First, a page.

Day 20 of the Anvil Advent Calendar

Build a web app every day until Christmas, with nothing but Python!

Manage your party RSVPs

It’s the run-up to Christmas, and we know that means time is precious. Today’s app will buy you a little more of it for the all-important party prep by handling your party invites and RSVPs for you!

We built a web app to do just that, with nothing but Python. Here’s what it looks like:

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Click here to clone the app, see the source code, and modify it however you like:

We’ll explain how we built the app, or you can go ahead and use it to send out your invites!

Create the UI

We’re going to have a few different screens depending on whether a party is being added, or someone is responding to an RSVP. So, let’s have a blank Homepage and manage navigation using separate Forms. Our Homepage is just a nice background, and not much else:

We’ll create a new Form for creating a new party and sending out invites:

We’re going to make this a multi-user app using Anvil’s Users Service, so go ahead and add the Users Service to your App.

We’re also using Anvil’s Data Tables to store our parties and rsvps, and our tables look like this:

Send your invites

Next, we’ll write a server function to send out our invites. We’ll also add the party to our Data Tables as part of this function:

def send_invites(from_name,party_date,emails):
  party = app_tables.parties.add_row(user=anvil.users.get_user(), date=party_date)
  date_text = party_date.strftime('%d %B %Y, at %H:%M')
  for email in emails:, 
       subject="It's party time!",
        You're invited to {from_name}'s Christmas party!
        Please RSVP:
        Follow this link if you'll be attending:{party.get_id()}&u={email}&r=yes<br><br>
        Follow this link if you can't make it:{party.get_id()}&u={email}&r=no<br><br>
         <h1 style="color: #D32F2F">You're invited to {from_name}'s Christmas party!</h1>
         {from_name} would love you to come to a Christmas party on {date_text}!<br><br>
         Please RSVP:<br>
         <a href="{party.get_id()}&u={email}&r=yes">Click here</a> if you'll be attending :)<br>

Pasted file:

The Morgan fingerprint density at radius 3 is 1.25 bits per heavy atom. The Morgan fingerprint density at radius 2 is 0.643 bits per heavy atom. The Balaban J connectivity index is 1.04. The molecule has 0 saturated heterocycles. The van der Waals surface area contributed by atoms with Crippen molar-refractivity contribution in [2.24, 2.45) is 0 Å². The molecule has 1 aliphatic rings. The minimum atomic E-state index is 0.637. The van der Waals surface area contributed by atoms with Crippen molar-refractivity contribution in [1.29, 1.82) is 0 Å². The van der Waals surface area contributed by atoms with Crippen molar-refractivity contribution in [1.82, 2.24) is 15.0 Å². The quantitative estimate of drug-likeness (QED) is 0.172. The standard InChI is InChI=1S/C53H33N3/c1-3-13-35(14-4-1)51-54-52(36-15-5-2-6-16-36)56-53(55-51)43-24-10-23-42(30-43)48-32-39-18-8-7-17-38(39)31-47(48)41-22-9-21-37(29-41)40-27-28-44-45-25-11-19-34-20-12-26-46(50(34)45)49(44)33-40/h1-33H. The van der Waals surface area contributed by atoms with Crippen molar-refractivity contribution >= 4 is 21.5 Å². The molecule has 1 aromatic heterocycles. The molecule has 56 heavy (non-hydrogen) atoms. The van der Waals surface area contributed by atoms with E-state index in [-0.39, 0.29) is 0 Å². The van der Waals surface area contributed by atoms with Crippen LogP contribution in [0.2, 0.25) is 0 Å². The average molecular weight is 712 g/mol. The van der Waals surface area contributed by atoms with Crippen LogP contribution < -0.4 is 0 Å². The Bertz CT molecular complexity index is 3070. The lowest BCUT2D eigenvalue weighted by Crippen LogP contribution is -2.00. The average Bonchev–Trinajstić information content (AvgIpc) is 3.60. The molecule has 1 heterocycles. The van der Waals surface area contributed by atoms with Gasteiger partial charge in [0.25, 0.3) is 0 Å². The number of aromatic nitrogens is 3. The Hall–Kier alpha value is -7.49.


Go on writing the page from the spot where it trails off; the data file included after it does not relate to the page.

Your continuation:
<a href="{party.get_id()}&u={email}&r=no">Click here</a> if you can't make it :(<br><br>
  return party

Outgoing email is subject to a monthly quota, depending on your account plan.

Email sent through a custom SMTP server does not count towards your monthly quota.

We’re giving our invitees two links to click - one if they’ll be attending, and one if they can’t make it. We’re then using the url hash to store details of the party, the respondent and the response so we can store our RSVPs.

If a user loads our app with no url hash, we can assume they’re there to create a new party, so we’ll ask them to log in and show them the form that lets them do just that:

from .NewParty import NewParty

def __init__(self, **properties):
    # Set Form properties and Data Bindings.

    # Any code you write here will run before the form opens.
    # If they're not responding, let them create a new party
    if get_url_hash() is '':

We’ve marked our send_invites server function as @anvil.server.callable so we can call it from our client-side code. From our NewParty Form, we call the send_invites function and pass on our user’s inputs when the ‘Send Invites’ button is clicked:

  def invite_button_click(self, **event_args):
    party_date =
    from_name = self.host_box.text
    emails = self.email_box.text.split()
    # send out invites
    party ='send_invites', from_name, party_date, emails)
    Notification("Your invites have been sent!").show()
    # go back to the Homepage

That’s the invites done!

Record RSVPs

Next, we’ll record our RSVPs as they come in. We have stored the id of the party, the respondent’s email address and the reply in the url hash for the RSVP links, so we can use this information to store the rsvp and let the host know.

Let’s write our server function first. This stores the rsvp, and emails the host letting them know the respondent’s reply.

def rsvp(party, respondent, rsvp):
  reply = True if rsvp == 'yes' else False, email=respondent, rsvp=reply)
  user_email = party['user']['email']
  if reply:
    response = "will"
	response = "won't"'Anvil party coordinators', 
       subject="Party RSVP",
        {respondent} has RSVP'd, and {response} be attending your party on {party['date'].strftime('%d %B %Y, at %H:%M')}
         <h1 style="color: #D32F2F">RSVP from {respondent}</h1>
         {respondent} has RSVP'd, and {response} be attending your party on {party['date'].strftime('%d %B %Y, at %H:%M')}<br><br>

Now, all we need to do is create a simple UI for people who are RSVP-ing:

We’ll use the url hash to decide whether to show this page or the NewParty form, by adjusting the code in the __init__ method of our Homepage:

from .NewParty import NewParty
from .RSVP import RSVP

class Homepage(HomepageTemplate):
  def __init__(self, **properties):
    # Set Form properties and Data Bindings.

    # Any code you write here will run before the form opens.
    if get_url_hash() is '':

Finally, we’ll call our rsvp() server function from our RSVP Form:

    # Any code you write here will run before the form opens.
    party_id = get_url_hash()['id']
    party = app_tables.parties.get_by_id(party_id)
    respondent = get_url_hash()['u']
    rsvp = get_url_hash()['r']'rsvp', party, respondent, rsvp)

Now, your host will get an email each time they receive an RSVP!

Invites sent, RSVPs recorded. It’s time to party!

View the source code:

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